What has changed from the book is the bus schedule. We left Imadegawa at 7:04, changed at Kyoto and made it to Omitakashima in time for the 8:59am bus. Horror of horrors, the bus has been moved back to 9:03am. Natsuki and I were the only hikers wandering around in front of the lonely station for about 40 minutes, buying canned coffee, pondering the statue of Gulliver dragging boats and watching two rather old ladies fiddle with their pricey road bikes. The bus showed up around 8:50am and we got on because we had nothing else to do. I asked the driver if it was the bus to Kurodani in Japanese and he gave me a very good explanation of the full route in English. I usually engage in a battle of pride for which language I will speak with people, but he charmed me into throwing in the towel with his complete lack of confidence coupled with his complete competence in communication. As we were sitting in the back of the bus alone, a swishing herd issued from the not yet electronic station. The express train had let out and every mountain walker who was over the hill and ready to roll had turned up in their, subdued, Montbell greens, browns and grays. There were two other foreigners as well and I remarked to Natsuki "We all have the same book."

The bus takes about 30 minutes to get to Kurodani as it goes first to the Gulliver camp grounds, where everyone but us got off. Natsuki began to get skeptical as there wasn't a crowd anymore. The bus then backtracks to an intersection and heads towards Kurodani. One smart loner had gotten off at the intersection and walked to Kurodani, cutting about 15 minutes off of his time. We got off the bus by a small cabin serving pasta and started up into the village. Natsuki's skepticism turned to incredulous as I told her "There's the vending machine where we turn left." Whatever. There is a reason there are no Japanese space pirates. Kurodani is a nice little village that looks like the winters are hard. The road has crystal clear water flowing down both sides. A road leads into the woods were a sign stands saying declaring the hike to be dangerous, for serious hikers with proper equipment who know what they are doing. People die here every year. You might die to so fill out a card. We did and Natsuki was grateful that I talked her into buying boots instead of wearing tennis shoes.

May I take this opportunity, while not doing too much foreshadowing, or overhinting at not so existent excitement, to declare that this IS, indeed, a very hard hike. Not always. And not in some ways that other hikes can be. But this hike has a very, very slim margin of error where you getting all deaded up real quick is entirely possible. This isn't a fun day in the woods that you decide to just go do. Even though it is, without a doubt, fun. And it is in range to just go do. Wear boots. Be in shape. Think about what you are up to and have the confidence to do. Check the weather. Be serious about it.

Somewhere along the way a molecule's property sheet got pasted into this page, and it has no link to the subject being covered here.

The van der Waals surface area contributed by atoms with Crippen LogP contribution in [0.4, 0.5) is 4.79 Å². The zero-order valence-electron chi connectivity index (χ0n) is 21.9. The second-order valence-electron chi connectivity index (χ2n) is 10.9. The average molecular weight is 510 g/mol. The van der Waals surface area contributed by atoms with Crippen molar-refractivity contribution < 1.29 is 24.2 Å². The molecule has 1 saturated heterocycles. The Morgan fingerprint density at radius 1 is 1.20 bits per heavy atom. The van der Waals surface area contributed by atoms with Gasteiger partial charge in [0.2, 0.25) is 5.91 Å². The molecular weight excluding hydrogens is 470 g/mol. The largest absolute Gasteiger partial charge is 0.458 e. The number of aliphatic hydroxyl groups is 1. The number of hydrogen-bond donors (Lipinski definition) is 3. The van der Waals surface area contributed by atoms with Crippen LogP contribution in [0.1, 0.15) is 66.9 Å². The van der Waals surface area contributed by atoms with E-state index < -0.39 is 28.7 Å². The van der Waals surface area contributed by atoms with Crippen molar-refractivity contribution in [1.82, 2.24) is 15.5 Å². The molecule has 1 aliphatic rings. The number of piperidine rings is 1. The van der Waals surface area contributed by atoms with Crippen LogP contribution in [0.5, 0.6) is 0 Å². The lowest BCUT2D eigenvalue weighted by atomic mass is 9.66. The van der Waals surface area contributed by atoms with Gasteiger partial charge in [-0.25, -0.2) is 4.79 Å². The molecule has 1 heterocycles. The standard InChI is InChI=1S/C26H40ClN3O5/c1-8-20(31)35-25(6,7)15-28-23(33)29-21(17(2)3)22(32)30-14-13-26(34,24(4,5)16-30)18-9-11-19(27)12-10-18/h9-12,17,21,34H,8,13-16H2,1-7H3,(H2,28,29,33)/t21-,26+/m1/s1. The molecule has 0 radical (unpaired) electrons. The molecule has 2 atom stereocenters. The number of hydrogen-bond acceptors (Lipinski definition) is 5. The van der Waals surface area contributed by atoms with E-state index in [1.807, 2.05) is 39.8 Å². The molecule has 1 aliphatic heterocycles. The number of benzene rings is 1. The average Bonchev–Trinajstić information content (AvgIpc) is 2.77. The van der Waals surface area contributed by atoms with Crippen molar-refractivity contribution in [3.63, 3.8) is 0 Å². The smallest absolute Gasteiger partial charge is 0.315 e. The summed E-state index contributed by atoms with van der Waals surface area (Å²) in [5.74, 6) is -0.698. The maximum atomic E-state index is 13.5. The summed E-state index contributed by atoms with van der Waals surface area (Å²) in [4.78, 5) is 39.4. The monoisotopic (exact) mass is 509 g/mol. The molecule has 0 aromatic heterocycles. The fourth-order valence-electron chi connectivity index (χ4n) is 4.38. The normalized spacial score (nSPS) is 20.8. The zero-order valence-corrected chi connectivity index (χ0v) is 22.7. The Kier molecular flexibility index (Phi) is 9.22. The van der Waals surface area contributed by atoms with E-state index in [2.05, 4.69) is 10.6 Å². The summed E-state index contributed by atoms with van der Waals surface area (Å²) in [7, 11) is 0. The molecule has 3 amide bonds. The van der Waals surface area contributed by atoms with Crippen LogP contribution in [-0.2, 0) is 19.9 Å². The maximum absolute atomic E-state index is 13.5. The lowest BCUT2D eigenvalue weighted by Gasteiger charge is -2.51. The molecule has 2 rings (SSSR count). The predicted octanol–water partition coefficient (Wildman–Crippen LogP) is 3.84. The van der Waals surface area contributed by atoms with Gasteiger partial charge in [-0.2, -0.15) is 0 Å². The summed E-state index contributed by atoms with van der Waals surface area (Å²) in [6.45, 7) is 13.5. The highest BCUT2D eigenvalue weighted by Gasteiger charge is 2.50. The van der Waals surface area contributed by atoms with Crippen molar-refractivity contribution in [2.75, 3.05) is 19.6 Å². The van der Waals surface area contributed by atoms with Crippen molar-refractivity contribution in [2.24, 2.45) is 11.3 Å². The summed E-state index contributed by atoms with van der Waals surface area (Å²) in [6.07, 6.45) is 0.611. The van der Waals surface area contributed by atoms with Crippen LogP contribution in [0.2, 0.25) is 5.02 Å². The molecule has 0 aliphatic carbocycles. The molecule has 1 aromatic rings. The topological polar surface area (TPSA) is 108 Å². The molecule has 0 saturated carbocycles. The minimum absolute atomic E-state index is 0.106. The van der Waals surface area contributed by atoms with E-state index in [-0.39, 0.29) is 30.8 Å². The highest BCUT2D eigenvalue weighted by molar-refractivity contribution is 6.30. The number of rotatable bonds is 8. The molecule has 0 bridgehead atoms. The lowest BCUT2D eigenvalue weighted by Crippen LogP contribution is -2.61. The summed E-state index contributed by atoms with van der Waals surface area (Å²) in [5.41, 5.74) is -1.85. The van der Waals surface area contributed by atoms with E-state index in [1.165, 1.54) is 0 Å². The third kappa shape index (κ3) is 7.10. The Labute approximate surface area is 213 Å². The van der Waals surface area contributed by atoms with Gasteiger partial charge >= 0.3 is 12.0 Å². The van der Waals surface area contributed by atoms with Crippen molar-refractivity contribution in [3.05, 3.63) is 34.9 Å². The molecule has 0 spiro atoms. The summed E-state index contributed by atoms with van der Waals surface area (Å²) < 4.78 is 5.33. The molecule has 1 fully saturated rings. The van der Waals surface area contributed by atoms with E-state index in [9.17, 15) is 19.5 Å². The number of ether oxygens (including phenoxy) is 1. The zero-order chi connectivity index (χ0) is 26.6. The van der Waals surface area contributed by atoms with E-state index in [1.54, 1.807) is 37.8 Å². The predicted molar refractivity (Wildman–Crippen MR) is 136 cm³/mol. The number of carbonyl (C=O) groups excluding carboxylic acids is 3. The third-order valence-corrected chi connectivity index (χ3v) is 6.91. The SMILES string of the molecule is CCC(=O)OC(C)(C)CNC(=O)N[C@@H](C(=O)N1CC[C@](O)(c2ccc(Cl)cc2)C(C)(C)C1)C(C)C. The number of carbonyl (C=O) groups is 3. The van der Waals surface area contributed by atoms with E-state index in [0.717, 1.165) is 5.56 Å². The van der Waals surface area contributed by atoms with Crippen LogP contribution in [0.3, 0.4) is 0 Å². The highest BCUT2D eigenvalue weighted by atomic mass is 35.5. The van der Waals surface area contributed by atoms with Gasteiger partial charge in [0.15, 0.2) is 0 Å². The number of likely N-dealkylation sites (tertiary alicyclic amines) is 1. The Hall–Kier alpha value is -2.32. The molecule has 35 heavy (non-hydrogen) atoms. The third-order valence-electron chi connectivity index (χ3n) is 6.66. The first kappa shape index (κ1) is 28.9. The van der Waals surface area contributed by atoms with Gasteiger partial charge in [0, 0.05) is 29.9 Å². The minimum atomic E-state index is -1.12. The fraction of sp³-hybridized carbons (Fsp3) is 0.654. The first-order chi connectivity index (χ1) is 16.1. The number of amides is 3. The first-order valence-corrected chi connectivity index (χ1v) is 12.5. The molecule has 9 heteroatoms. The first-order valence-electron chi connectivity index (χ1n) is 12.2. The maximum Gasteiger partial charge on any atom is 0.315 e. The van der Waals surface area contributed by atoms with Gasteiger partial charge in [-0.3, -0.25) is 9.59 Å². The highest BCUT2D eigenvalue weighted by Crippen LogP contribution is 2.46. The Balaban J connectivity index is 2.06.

From the sign the hike is a nice 50 minute stroll in the woods by a stream. The trail can be a little hard to read at times, but there are red marks around to help you. In general, stick to the right side of the river.

The falls start at Gyodome Taki (魚止滝).Which means, "Where the Fish Stop." And I guess they would. Here we ran into about 8 Japanese people in dry suits and helmets working their way up the river. In the river. I suppose a trail drops down from Gulliver camp grounds as we also ran into the white guy from the bus here. Just below the falls there is a bit off a false crossing. The trail is marked on both sides, so we crossed. But you just cross back again about 50 feet up so you should just stick to the right.

And that's when the CHUDs came after me. From here on it gets real life, batshit crazy. I wish I had pictures but I wasn't sure about the wet factor and the death factor so I left my camera at home. An excuse to go back. My shoes were soaked already though from the false crossing. You start making your way up to the falls by a system of chains nailed into the rock. Some are old and brown, some are new and shiny, but they all seem like a fucking joke. I think I screamed and laughed in terror as I saw each new challenge. In this early area, when you cross back to the left of the river, you have to crawl over a few slippery boulders and trust a log that is lodged in the water. If you make it across that, you have to go on chains and pegs to a narrow ledge and a slippery ladder. It is like playing at being a monkey. A crazy, thrill obsessed water monkey. My kind of monkey.

I could describe each section in detail, but all I could yell at the time was "This is crazy and scary and beautiful!" And that is what it is for the next 1-2 hours. Midway through the falls section you intersect with a trail down from Gulliver. You already think of these people as despicable civilians and you pity and despise them. Keep going because you will be scaling a 75-degree, wet cliff in a few minutes. I also saw a Hibakari (a slim brown snake) on the trail just above this section. The further you climb, the less people you see. The less people you see the more ridiculous Robin Hood fantasy land you enter. The top sections of these falls might be the most beautiful terrain I have seen on earth, but I am prone to capriciousness and overstatement.